The trader suddenly realised he had this tax payable in his book without actually owning the shares. The amount was £50 million. It was a very large trade.

The trader wanted to get rid of these funds that were not his. He approached the seller of the shares who had also been reimbursed his tax. The bank’s legal department sought professional tax advice to find out how to return the money to the tax office. The answer came back: “You can keep it.”

There is no law that prohibits a multiple tax payout, they said. And if something is not explicitly prohibited, it is legal, the tax advisors argued. The trader kept the money. And because the tax reimbursement happened automatically, the scheme could be repeated time and again.

All you needed was enough funds to trade the shares for a few days around the dividend payment date. Or you could even just borrow the shares.

“It was as if Fort Knox had been looted, but better. Why? Because the state was the source of the funds, and this source could not run dry. If there is perfect crime, it’s this one,” says Frey.

The scheme yielded annual returns of 60 percent with zero financial risk. Frey insists that it was not the work of a handful of brilliant crooks. He says an entire industry was involved, consisting of hundreds of bankers, investors, tax advisors and lawyers spread out over continents.

Investment bankers and hedge funds would structure the Special Purpose Vehicles (SPVs), and traders would then sell them to investors who put in €100 million on average. Banks provided loans, multiplying the trades’ volume by up to 20 times. They also issued the tax credit documentation that investors could use to have tax paid on dividends reimbursed. Tax lawyers would write legal opinions confirming that everything was legal. All of them make money off the trade.

Frey calls it “organized crime in bankers’ suites”. It’s cross-border and happens only on paper. There are no attaché cases stuffed full of used banknotes to be physically smuggled across borders, or mafia-style meetings in back rooms. Every cog in the machine knows what to do. Pre-paid phone are used to agree to deals. There are no witnesses to the deals and very little paper that could serve as evidence…..

—————….

looping

Why Denmark?

In this trade, it’s a mere risk calculation whether or not to go after Denmark. The country boasts few large listed corporations, meaning that high tax reimbursement claims stand out. It’s also a direct challenge to the state, in particular when investigations are already on the case next door in Germany.

Frey remembers one trader telling him: “Shah will bring all of us to our graves. He’s overdoing it.” All traders knew there were limits, Frey says. But not Shah.

Shah also was more resourceful than others. He not only worked out how to get his hands on the tax revenues of nation states but also how to circumvent the investment banks in the process. Banks finance the cum-ex trade, providing loans, sometimes in the billions. Crucially, they issue the tax credit documents that are used to ‘recover’ the corporation tax. For all of this, they get a share of the spoils. Shah simply bought a small bank in Hamburg.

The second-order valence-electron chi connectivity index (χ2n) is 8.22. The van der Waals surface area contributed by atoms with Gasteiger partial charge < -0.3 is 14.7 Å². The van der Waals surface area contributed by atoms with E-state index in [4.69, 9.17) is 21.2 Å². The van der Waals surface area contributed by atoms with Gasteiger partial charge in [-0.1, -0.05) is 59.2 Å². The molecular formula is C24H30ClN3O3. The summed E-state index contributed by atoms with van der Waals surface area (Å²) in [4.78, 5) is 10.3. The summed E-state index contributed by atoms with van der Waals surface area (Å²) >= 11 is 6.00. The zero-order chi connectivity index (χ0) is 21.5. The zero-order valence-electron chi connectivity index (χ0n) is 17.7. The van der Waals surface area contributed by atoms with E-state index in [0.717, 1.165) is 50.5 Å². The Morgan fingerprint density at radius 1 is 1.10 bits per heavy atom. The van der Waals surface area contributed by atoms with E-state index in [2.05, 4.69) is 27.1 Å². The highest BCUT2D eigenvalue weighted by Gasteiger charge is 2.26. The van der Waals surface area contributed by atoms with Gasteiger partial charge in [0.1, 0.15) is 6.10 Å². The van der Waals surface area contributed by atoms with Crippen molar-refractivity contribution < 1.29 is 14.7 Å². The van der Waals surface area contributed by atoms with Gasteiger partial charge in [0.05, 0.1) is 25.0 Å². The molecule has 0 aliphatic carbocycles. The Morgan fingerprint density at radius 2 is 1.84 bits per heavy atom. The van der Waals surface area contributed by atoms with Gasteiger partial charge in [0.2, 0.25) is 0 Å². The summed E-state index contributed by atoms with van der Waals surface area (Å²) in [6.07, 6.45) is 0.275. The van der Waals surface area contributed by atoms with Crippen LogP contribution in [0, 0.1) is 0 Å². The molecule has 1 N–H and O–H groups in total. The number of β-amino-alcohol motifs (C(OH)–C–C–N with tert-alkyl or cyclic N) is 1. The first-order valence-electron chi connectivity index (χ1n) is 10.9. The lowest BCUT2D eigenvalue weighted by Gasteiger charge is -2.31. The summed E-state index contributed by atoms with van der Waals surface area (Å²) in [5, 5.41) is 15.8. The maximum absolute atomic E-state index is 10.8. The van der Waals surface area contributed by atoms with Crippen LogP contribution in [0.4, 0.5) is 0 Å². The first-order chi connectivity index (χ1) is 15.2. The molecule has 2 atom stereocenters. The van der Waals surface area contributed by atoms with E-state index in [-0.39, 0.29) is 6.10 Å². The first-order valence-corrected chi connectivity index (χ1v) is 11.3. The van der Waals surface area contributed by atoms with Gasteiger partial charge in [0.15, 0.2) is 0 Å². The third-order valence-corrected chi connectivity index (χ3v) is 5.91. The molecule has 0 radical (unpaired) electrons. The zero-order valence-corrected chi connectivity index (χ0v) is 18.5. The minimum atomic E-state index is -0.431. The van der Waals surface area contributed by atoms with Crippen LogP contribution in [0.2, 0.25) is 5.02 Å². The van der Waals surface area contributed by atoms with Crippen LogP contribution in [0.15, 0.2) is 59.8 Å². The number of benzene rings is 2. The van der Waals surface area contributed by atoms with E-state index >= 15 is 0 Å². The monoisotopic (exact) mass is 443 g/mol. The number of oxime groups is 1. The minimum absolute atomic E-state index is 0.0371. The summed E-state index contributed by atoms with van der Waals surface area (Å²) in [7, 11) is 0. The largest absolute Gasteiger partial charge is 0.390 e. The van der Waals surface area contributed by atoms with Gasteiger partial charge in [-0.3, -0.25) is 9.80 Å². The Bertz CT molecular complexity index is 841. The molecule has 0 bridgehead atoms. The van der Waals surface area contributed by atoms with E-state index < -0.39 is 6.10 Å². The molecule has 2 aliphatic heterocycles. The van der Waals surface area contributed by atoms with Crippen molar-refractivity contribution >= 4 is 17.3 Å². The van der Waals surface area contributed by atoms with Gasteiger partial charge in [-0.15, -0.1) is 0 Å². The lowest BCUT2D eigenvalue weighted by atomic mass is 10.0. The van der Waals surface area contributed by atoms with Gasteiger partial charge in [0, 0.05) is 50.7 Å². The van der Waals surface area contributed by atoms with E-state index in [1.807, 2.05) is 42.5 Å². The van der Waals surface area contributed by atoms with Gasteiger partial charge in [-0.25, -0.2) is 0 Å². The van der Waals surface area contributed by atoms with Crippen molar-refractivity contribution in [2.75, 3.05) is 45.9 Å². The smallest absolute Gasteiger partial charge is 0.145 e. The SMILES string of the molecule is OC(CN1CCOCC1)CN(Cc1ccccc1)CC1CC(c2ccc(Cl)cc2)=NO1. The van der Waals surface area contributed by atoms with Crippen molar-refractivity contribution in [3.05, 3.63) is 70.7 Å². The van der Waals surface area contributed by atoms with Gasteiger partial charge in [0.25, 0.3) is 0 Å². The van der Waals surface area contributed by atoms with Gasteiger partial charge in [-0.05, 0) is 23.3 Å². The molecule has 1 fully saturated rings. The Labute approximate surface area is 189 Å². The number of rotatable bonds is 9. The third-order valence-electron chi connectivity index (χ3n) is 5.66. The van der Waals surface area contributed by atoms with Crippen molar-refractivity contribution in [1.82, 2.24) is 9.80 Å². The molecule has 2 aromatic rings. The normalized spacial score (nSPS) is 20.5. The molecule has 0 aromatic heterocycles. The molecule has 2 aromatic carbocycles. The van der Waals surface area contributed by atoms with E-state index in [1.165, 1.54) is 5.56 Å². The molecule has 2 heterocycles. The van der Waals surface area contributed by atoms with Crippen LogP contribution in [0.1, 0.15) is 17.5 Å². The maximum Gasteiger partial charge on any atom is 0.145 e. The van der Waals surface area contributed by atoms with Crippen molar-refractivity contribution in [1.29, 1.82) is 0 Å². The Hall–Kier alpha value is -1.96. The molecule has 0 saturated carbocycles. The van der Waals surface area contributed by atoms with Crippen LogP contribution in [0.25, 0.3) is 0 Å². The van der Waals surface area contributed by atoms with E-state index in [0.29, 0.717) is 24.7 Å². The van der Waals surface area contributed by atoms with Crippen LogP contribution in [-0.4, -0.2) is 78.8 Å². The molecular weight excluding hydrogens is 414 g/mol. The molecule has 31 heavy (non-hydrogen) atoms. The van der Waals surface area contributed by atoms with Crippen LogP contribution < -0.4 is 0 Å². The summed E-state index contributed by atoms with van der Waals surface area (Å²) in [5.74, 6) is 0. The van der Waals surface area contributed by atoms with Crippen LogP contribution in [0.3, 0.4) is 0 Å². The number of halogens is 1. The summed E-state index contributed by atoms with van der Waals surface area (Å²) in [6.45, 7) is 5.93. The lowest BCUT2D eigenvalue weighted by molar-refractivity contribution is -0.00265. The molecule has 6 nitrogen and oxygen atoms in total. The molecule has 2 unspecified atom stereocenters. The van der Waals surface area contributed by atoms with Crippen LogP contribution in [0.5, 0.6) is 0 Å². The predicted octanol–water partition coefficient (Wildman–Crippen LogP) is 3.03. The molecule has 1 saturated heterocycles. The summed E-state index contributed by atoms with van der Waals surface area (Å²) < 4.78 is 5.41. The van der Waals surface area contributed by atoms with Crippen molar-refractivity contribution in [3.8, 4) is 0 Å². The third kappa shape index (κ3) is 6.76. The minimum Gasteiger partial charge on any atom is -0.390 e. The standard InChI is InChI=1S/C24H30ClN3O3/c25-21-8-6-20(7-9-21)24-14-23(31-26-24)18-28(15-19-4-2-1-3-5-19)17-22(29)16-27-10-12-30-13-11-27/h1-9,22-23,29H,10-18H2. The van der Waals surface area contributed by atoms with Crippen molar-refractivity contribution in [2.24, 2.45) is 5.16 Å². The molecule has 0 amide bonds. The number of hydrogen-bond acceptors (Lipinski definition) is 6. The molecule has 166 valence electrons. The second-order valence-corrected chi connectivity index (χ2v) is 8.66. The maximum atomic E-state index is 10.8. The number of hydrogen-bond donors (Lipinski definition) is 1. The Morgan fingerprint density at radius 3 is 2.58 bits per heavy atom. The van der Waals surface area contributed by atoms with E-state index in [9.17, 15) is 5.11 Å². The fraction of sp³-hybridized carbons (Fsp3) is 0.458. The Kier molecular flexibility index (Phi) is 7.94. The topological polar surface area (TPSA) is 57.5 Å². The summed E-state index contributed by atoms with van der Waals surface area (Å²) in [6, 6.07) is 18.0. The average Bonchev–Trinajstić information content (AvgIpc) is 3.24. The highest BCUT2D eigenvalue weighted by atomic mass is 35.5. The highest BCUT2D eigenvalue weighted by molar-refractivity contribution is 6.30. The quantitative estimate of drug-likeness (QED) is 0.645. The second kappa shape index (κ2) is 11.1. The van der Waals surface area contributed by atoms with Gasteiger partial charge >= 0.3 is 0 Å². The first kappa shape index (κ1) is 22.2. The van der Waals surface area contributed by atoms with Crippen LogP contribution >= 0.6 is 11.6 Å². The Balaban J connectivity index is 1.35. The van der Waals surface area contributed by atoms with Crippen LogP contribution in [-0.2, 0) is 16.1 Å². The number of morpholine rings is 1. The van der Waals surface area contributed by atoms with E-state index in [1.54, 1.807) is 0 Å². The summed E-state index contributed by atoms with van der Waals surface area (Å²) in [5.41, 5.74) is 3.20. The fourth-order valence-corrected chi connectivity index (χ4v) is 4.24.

In the trade, it’s put this way: Shah purchased his own printer. Because that’s all it took to print himself the tax credits. Shah turned the complex cum-ex trade into a closed circle. He could turnover the same shares 20 times. This highly refined cum-ex variant is called “looping”.

https://cumex-files.com/en/

#167 Doghouse Dweller on 10.25.18 at 12:11 pm

#101 Brother Nonplused
Amen Brother, Looks like ZERP and Mario Draghi `s “what ever it takes”
were that failed attempt to put the camel through the eye of the needle.
The French are being advised to prepare for Saint Johns Apocalypse and a fate worse than Greece.

#168 Linda on 10.25.18 at 12:14 pm

#152 M. Ghandi: Given that the source of one quote was an interview/debate, the other quote may be located in the same media. Fortunately JKG was a prominent figure, making it much more likely that any recordings would have been archived instead of being discarded.

#169 Stan Brook's Psychiatrist on 10.25.18 at 12:30 pm

#163 JB

“Your half cocked half baked Conspiracy theory is not assisting in fostering truthfulness and is about as wacky as our resident wingnut Smoking Man whom obviously is in need of professional help. Perhaps if you two go together there is a group discount!”

I am accepting new patients and will give blog dogs a discount….

#170 Mattl on 10.25.18 at 12:38 pm

As predicted the RE crash/correction will be accompanied by high interest rates and a soft or declining equity market. So a home that goes from 1mm to 600K is no more accessible in this environment then that home was at 1MM. Net result is some people will get will get killed, and those on the fringes will stay there. A few super savers with high incomes will qualify, but any RE bargains in premium markets will be scooped up by investors and those with very strong cash positions. So the guy that owns the home my mom rents, and 20 other homes, will come out of this with 30 homes.

Further, there will be no incentive for developers to start up new projects and city revenue from prop tax will dry right up. The rental situation likely gets worse in the net, even if high end homes rent for less.

As Garth has been saying careful what you wish for.

#171 AB Boxster on 10.25.18 at 1:33 pm

#164 AGuyInVancouver on 10.25.18 at 12:06 pm


Yawn, you quote one economist, one featured in Post media no less, and expect it to be taken as gospel

————————–

Gospel?

Nope.
I don’t think anyone has the answer.

Economics is a highly imprecise study.
Did the consensus of economists predict the global financial crisis? They were not even close.

Is a nebulous consensus of economists worth more than 1 well articulated opinion?
It seems you believe so.

Maybe have a look at many opinions and comments.